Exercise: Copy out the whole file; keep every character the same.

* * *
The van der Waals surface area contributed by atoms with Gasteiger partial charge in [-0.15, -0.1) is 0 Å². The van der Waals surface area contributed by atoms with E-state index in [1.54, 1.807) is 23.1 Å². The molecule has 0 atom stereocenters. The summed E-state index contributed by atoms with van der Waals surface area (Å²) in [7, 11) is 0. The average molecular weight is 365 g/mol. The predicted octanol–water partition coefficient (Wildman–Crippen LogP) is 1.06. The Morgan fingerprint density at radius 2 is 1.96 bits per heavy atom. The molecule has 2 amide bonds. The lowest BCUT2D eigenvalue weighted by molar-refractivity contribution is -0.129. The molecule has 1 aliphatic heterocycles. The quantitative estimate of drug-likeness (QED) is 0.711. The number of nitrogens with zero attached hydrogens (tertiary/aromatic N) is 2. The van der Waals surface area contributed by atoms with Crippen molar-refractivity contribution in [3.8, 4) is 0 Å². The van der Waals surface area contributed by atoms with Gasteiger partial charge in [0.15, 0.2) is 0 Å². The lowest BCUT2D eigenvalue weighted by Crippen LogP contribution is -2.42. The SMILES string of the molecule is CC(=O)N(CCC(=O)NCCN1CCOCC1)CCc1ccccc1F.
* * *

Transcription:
The van der Waals surface area contributed by atoms with Gasteiger partial charge in [-0.15, -0.1) is 0 Å². The van der Waals surface area contributed by atoms with E-state index in [1.54, 1.807) is 23.1 Å². The molecule has 0 atom stereocenters. The summed E-state index contributed by atoms with van der Waals surface area (Å²) in [7, 11) is 0. The average molecular weight is 365 g/mol. The predicted octanol–water partition coefficient (Wildman–Crippen LogP) is 1.06. The Morgan fingerprint density at radius 2 is 1.96 bits per heavy atom. The molecule has 2 amide bonds. The lowest BCUT2D eigenvalue weighted by molar-refractivity contribution is -0.129. The molecule has 1 aliphatic heterocycles. The quantitative estimate of drug-likeness (QED) is 0.711. The number of nitrogens with zero attached hydrogens (tertiary/aromatic N) is 2. The van der Waals surface area contributed by atoms with Crippen molar-refractivity contribution in [3.8, 4) is 0 Å². The van der Waals surface area contributed by atoms with Gasteiger partial charge in [0.15, 0.2) is 0 Å². The lowest BCUT2D eigenvalue weighted by Crippen LogP contribution is -2.42. The SMILES string of the molecule is CC(=O)N(CCC(=O)NCCN1CCOCC1)CCc1ccccc1F.